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Why Fastenal Company’s (NASDAQ:FAST) Return On Capital Employed Is Impressive

Simply Wall St

Today we'll look at Fastenal Company (NASDAQ:FAST) and reflect on its potential as an investment. Specifically, we'll consider its Return On Capital Employed (ROCE), since that will give us an insight into how efficiently the business can generate profits from the capital it requires.

First of all, we'll work out how to calculate ROCE. Second, we'll look at its ROCE compared to similar companies. And finally, we'll look at how its current liabilities are impacting its ROCE.

Return On Capital Employed (ROCE): What is it?

ROCE is a metric for evaluating how much pre-tax income (in percentage terms) a company earns on the capital invested in its business. In general, businesses with a higher ROCE are usually better quality. Ultimately, it is a useful but imperfect metric. Renowned investment researcher Michael Mauboussin has suggested that a high ROCE can indicate that 'one dollar invested in the company generates value of more than one dollar'.

So, How Do We Calculate ROCE?

Analysts use this formula to calculate return on capital employed:

Return on Capital Employed = Earnings Before Interest and Tax (EBIT) ÷ (Total Assets - Current Liabilities)

Or for Fastenal:

0.32 = US$1.1b ÷ (US$3.8b - US$555m) (Based on the trailing twelve months to September 2019.)

So, Fastenal has an ROCE of 32%.

See our latest analysis for Fastenal

Does Fastenal Have A Good ROCE?

One way to assess ROCE is to compare similar companies. Using our data, we find that Fastenal's ROCE is meaningfully better than the 8.8% average in the Trade Distributors industry. We consider this a positive sign, because it suggests it uses capital more efficiently than similar companies. Setting aside the comparison to its industry for a moment, Fastenal's ROCE in absolute terms currently looks quite high.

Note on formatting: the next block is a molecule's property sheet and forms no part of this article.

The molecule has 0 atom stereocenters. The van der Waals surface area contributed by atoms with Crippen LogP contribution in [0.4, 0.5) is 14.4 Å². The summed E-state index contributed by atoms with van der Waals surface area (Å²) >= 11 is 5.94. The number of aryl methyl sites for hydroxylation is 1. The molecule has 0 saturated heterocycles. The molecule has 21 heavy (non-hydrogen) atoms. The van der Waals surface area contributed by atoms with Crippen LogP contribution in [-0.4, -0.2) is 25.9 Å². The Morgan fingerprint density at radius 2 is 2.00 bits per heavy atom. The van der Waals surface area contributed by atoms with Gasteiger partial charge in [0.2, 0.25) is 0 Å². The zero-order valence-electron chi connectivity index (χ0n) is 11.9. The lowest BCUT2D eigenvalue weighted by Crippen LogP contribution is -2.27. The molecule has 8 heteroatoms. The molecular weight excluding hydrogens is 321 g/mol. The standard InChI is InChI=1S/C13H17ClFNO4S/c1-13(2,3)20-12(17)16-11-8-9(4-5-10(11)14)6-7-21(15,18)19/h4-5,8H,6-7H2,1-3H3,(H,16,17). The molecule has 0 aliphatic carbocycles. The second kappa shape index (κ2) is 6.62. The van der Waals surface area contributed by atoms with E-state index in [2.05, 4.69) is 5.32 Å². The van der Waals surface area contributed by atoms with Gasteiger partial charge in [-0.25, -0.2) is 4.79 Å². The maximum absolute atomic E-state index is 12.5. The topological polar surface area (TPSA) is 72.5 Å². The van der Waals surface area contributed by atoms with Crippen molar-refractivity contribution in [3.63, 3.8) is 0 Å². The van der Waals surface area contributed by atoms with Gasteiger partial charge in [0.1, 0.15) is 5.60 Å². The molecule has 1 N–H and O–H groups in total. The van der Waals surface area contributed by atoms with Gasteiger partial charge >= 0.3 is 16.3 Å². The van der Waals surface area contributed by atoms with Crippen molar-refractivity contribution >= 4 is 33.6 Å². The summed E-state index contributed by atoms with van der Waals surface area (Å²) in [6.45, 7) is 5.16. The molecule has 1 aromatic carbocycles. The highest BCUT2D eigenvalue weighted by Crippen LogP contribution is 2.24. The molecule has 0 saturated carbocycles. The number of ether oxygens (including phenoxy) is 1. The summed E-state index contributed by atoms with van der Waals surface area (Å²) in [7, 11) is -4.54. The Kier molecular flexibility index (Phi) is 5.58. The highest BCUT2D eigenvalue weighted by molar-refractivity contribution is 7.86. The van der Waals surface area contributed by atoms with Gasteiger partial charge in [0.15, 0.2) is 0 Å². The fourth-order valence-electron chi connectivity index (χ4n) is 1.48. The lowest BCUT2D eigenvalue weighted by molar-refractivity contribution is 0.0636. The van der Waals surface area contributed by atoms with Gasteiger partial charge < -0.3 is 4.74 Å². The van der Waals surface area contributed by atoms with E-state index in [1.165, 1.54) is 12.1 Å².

You can click on the image below to see (in greater detail) how Fastenal's past growth compares to other companies.

NasdaqGS:FAST Past Revenue and Net Income, October 14th 2019

Remember that this metric is backwards looking - it shows what has happened in the past, and does not accurately predict the future. ROCE can be deceptive for cyclical businesses, as returns can look incredible in boom times, and terribly low in downturns. ROCE is, after all, simply a snap shot of a single year. Since the future is so important for investors, you should check out our free report on analyst forecasts for Fastenal.

Fastenal's Current Liabilities And Their Impact On Its ROCE

Short term (or current) liabilities, are things like supplier invoices, overdrafts, or tax bills that need to be paid within 12 months. Due to the way the ROCE equation works, having large bills due in the near term can make it look as though a company has less capital employed, and thus a higher ROCE than usual. To counteract this, we check if a company has high current liabilities, relative to its total assets.

Fastenal has total liabilities of US$555m and total assets of US$3.8b. As a result, its current liabilities are equal to approximately 15% of its total assets. This is quite a low level of current liabilities which would not greatly boost the already high ROCE.

Our Take On Fastenal's ROCE

, Fastenal shapes up well under this analysis, but it is far from the only business delivering excellent numbers . You might also want to check this free collection of companies delivering excellent earnings growth.

Fastenal is not the only stock that insiders are buying. For those who like to find winning investments this free list of growing companies with recent insider purchasing, could be just the ticket.

We aim to bring you long-term focused research analysis driven by fundamental data. Note that our analysis may not factor in the latest price-sensitive company announcements or qualitative material.

If you spot an error that warrants correction, please contact the editor at editorial-team@simplywallst.com. This article by Simply Wall St is general in nature. It does not constitute a recommendation to buy or sell any stock, and does not take account of your objectives, or your financial situation. Simply Wall St has no position in the stocks mentioned. Thank you for reading.